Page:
23. Department of Agriculture and Food Western Australia (2007) Animal pest alert: Indian Ringneck Parakeet. Department of Agriculture and Food, Western Australia. Government of Western AustraliaGoogle Scholar
  24. Department of Environment (2001) List of specimens taken to be suitable for live import. Accessed 27 May 2016
  25. Derraik JGB, Phillips S (2009) Online trade poses a threat to biosecurity in New Zealand. Biol Invasions 12:1477–1480. doi: 10.1007/s10530-009-9595-0 CrossRefGoogle Scholar
  26. Dhindsa MS, Saini HK (1994) Agricultural ornithology: an Indian perspective. J Biosci 19:391–402CrossRefGoogle Scholar
  27. Dubois P (2007) Les oiseaux allochtones en France: statut et interactions avec les espèces indigènes. Ornithos 14:329–364Google Scholar
  28. Duncan RP, Bomford M, Forsyth DM, Conibear L (2001) High predictability in introduction outcomes and the geographical range size of introduced Australian birds: a role for climate. J Anim Ecol 70:621–632. doi: 10.1046/j.1365-2656.2001.00517.x CrossRefGoogle Scholar
  29. Eason P, Victor R, Eriksen J (2009) Status of the exotic Ring-necked parakeet, Psittacula krameri, in Oman. Zool Middle East 47:37–41. doi: 10.1080/09397140.2009.10638344 CrossRefGoogle Scholar
  30. Eguchi K, Amano HE (2004) Invasive birds in Japan. Glob Environ Res 8:29–39Google Scholar
  31. Engebretson M (2006) The welfare and suitability of parrots as companion animals: a review. Anim Welf 15:263–276Google Scholar
  32. Evans T, Kumschick S, Dyer E, Blackburn T (2014) Comparing determinants of alien bird impacts across two continents: implications for risk assessment and management. Ecol Evol 1:2957–2967. doi: 10.1002/ece3.1144 CrossRefGoogle Scholar
  33. Fletcher M, Askew N (2007) Review of the status, ecology and likely future spread of parakeets in England. CSL, YorkGoogle Scholar
  34. García-Díaz P, Cassey P (2014) Patterns of transport and introduction of exotic amphibians in Australia. Divers Distrib 20:455–466. doi: 10.1111/ddi.12176 CrossRefGoogle Scholar
  35. Gong W, Sinden J, Braysher M, Jones R (2010) The economic impacts of vertebrate pests in Australia. Invasive Animals Cooperative Research Centre, CanberraGoogle Scholar
  36. Henderson W, Bomford M (2011) Detecting and preventing new incursions of exotic animals in Australia. Invasive Animals Cooperative Research Centre, CanberraGoogle Scholar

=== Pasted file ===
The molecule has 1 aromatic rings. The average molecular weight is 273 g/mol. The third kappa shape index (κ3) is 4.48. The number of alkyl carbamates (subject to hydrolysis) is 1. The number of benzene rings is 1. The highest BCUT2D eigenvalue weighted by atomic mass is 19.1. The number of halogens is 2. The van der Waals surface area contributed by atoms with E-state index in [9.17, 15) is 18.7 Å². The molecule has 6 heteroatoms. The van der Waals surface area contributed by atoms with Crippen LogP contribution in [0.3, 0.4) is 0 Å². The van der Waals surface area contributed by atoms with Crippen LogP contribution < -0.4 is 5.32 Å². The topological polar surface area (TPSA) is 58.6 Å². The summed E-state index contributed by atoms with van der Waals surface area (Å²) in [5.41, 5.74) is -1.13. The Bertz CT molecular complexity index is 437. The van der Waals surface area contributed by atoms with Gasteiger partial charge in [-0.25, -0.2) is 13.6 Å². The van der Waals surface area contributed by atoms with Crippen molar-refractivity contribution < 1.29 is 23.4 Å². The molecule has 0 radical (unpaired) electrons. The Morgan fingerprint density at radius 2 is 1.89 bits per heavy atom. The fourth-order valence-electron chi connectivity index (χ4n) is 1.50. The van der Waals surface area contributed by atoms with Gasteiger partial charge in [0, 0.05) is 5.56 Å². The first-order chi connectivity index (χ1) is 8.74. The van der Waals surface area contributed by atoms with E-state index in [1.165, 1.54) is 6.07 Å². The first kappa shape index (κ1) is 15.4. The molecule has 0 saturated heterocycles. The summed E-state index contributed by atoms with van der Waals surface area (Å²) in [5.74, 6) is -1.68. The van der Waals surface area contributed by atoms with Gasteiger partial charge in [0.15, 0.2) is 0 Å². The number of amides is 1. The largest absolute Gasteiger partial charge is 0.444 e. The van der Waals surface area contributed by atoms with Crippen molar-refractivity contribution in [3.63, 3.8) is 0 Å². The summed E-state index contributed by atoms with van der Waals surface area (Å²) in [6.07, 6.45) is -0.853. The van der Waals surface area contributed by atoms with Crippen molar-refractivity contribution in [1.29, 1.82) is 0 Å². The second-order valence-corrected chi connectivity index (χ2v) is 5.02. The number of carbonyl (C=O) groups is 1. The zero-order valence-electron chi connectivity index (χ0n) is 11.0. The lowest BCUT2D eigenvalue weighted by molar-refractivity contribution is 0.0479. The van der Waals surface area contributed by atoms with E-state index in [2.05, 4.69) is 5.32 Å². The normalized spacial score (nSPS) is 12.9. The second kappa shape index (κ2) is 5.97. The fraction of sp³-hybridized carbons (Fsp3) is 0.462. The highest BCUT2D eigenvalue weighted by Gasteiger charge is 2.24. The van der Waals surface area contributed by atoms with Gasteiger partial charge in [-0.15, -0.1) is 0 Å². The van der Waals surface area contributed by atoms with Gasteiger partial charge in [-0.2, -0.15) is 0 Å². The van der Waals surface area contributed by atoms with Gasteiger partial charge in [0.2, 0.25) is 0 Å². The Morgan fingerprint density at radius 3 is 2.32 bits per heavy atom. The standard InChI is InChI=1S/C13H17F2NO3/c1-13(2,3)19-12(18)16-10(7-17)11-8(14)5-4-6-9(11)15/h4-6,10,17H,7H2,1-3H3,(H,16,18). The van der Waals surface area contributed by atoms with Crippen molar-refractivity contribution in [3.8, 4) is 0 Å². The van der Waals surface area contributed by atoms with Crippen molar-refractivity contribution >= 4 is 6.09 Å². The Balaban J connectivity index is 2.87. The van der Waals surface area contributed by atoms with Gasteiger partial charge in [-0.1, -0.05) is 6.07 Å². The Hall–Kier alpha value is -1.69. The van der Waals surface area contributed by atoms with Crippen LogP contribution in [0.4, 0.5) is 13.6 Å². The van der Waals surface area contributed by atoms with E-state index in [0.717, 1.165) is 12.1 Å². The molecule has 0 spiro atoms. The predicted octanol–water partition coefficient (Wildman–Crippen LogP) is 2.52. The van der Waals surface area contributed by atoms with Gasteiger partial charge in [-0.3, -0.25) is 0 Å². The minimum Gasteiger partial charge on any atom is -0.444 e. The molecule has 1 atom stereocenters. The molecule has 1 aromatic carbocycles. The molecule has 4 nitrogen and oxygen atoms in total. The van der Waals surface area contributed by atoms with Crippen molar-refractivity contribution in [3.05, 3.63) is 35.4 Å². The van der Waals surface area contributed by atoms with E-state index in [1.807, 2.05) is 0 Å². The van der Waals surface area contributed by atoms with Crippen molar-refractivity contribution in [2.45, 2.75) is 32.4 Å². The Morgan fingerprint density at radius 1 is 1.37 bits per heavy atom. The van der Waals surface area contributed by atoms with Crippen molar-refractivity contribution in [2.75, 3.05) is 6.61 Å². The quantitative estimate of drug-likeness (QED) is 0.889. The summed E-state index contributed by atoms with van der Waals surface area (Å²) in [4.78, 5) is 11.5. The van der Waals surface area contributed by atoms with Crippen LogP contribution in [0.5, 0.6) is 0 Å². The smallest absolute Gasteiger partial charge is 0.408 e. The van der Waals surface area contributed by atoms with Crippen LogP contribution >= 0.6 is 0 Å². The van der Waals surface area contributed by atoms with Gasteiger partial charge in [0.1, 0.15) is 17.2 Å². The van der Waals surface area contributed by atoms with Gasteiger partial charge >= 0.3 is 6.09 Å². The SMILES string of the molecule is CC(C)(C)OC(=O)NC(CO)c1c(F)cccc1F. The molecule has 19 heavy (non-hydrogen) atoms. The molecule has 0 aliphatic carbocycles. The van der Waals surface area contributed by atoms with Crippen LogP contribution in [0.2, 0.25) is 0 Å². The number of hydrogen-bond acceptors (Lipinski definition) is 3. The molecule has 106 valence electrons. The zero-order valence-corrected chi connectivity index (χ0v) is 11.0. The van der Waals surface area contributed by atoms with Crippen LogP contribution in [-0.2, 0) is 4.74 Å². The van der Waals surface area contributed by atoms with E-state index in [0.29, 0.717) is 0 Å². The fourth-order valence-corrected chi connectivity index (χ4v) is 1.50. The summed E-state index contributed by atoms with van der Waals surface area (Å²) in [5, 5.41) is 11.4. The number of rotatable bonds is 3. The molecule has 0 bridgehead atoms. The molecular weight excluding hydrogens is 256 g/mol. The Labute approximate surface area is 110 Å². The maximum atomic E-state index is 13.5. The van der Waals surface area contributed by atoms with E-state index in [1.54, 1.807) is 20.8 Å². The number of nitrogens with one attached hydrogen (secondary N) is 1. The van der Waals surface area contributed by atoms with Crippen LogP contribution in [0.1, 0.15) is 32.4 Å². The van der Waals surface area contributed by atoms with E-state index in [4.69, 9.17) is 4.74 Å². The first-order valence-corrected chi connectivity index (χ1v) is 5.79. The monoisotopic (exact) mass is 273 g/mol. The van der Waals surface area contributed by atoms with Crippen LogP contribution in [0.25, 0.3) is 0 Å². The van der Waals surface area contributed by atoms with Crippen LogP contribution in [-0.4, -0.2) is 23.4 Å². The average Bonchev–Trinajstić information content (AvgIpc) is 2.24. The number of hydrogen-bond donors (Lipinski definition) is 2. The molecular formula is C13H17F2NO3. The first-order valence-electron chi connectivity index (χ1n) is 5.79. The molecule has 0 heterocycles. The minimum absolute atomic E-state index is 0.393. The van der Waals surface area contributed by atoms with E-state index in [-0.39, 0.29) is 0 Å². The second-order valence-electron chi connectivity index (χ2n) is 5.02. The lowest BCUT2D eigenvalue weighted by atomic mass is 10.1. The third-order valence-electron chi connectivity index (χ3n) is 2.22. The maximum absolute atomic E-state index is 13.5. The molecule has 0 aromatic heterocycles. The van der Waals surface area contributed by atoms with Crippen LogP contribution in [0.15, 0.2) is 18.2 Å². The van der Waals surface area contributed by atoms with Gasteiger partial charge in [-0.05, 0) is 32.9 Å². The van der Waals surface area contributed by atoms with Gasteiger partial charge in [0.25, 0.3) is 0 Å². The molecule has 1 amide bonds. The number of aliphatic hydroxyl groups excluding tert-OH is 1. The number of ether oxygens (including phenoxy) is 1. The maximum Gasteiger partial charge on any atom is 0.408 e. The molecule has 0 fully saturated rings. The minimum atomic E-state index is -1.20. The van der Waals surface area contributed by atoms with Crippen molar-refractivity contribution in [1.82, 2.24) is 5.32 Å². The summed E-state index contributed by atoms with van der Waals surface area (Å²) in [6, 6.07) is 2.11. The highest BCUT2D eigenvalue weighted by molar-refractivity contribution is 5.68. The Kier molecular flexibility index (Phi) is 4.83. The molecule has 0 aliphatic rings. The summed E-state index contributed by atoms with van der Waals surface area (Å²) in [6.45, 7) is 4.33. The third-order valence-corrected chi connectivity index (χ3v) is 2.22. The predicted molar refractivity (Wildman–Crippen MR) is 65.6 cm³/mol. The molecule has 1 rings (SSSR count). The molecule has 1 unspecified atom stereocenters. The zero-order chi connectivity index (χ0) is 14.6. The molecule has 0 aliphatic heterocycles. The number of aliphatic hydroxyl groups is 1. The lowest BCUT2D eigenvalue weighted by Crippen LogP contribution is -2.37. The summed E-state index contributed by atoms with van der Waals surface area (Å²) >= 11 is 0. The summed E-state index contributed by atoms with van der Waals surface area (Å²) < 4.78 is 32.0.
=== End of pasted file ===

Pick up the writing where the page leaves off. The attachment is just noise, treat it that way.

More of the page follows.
37. Henderson W, Bomford M, Cassey P (2011) Managing the risk of exotic vertebrate incursions in Australia. Wildl Res 38:501–508. doi: 10.1071/WR11089 CrossRefGoogle Scholar
  38. Hijmans RJ, Cameron SE, Parra JL et al (2005) Very high resolution interpolated climate surfaces for global land areas. Int J Climatol 25:1965–1978. doi: 10.1002/joc.1276 CrossRefGoogle Scholar
  39. Hijmans RJ, Phillips S, Leathwick J, Elith J (2013) dismo: species distribution modeling. R package version 0.9-3.
  40. Hijmans RJ, Etten J van, Mattiuzzi M et al (2014) Raster: geographic data analysis and modeling. R package version 2.2-31.
  41. Jepson P, Ladle RJ (2005) Bird-keeping in Indonesia: conservation impacts and the potential for substitution-based conservation responses. Oryx 39:1–6. doi: 10.1017/S0030605305001110 CrossRefGoogle Scholar
  42. Juniper T, Parr M (1998) Parrots: a guide to the parrots of the world. Pica Press, East SussexGoogle Scholar
  43. Keller RP, Lodge DM, Finnoff DC (2007) Risk assessment for invasive species produces net bioeconomic benefits. Proc Natl Acad Sci USA 104:203–207. doi: 10.1073/pnas.0605787104 CrossRefPubMedGoogle Scholar
  44. Kikillus KH, Hare K, Hartley S (2012) Online trading tools as a method of estimating propagule pressure via the pet-release pathway. Biol Invasions 14:2657–2664. doi: 10.1007/s10530-012-0262-5 CrossRefGoogle Scholar